Abiathar


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Abiathar

(əbī`əthär), in the Bible, priest, son of Ahimelech, the only one of his family who escaped massacre by Doeg. He fled to David, to whom he remained loyal. Later he sided with Adonijah against Solomon, who took away his priesthood.
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Abiathar

only son of Ahimelech to avoid Saul’s slaughter. [O.T.: I Samuel 22:20]
See: Escape
Allusions—Cultural, Literary, Biblical, and Historical: A Thematic Dictionary. Copyright 2008 The Gale Group, Inc. All rights reserved.
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References in periodicals archive ?
Jesus' response begins with Mark 2:25-26 where he tells of how David and his men are given the bread of Presence to eat by Abiathar, the high priest.
How he went into the house of God when Abiathar was high priest and ate the bread of offering that only the priests could lawfully eat, and shared it with his companions?" Then he said to them, "The sabbath was made for man, not man for the sabbath.
Rashi comments that although some maintain that he was the high priest, this opinion must be rejected since Zadok and Abiathar held that office during the reigns of David and Solomon.
In response, Jesus asks if they remember what David did when Abiathar was the high priest, how he went into the temple and ate the shewbread that only the priests are supposed to eat.
Mark 2:26 states that King David ate the holy bread when Abiathar was high priest but the correct name for the high priest then was Ahimelech.
Hagan here is like the priest Abiathar, whom Solomon thrust out from being priest in Jerusalem, and banished to house-arrest in his birthplace in Anathoth, though it is Carlo who thinks he is being sent back to work in his native Nevada, after a kind of house-arrest like Shimei's in Jerusalem.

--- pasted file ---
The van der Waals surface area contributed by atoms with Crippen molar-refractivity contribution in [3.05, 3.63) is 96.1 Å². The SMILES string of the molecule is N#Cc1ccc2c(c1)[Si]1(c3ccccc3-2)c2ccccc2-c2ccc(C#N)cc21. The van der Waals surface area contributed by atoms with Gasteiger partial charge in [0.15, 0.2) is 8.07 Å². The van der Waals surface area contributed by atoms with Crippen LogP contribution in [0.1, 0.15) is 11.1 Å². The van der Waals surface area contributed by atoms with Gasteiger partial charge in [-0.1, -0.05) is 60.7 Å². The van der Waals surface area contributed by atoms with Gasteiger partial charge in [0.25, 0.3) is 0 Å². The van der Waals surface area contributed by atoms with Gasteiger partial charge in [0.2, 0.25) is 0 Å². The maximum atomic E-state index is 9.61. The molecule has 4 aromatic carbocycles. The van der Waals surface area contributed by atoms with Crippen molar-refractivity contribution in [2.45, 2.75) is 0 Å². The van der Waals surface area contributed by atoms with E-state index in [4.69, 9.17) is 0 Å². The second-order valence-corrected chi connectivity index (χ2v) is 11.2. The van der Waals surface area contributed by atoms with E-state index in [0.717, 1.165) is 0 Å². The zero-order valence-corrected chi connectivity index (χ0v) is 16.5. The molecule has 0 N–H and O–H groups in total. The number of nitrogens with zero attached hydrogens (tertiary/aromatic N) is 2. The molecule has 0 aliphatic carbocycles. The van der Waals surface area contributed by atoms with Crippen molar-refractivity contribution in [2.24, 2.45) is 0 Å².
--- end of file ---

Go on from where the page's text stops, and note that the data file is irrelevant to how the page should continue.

In biblical tradition, Anathoth is remembered as the village to which Abiathar, one of David's high priests, was exiled at the time of Solomon's succession to the throne (1 Kgs 2:26).
Archaeologists have determined that the biblical city of Anathoth to which the Levitical priest Abiathar fled is Ras el-Karrubeh, but it did not survive the Iron Age (Peterson 1992).
Request for him the kingship, since he is my elder brother; for him and for Abiathar the priest and for Joab the son of Zeruiah [the chief ex-conspirators].
This is underscored with the announcement of political support by David's commander Joab and Abiathar the priest for Adonijah, with the military and cultic, influence that this support seems to imply.
An original narrative concerning Samuel, Saul, and David, now constituting the bulk of both books, and emanating from an Elide group (possibly Abiathar) contemporary with David, was subjected to an extensive revision by a member of the Zadokite family shortly after the division of the Davidic-Solomonic kingdom.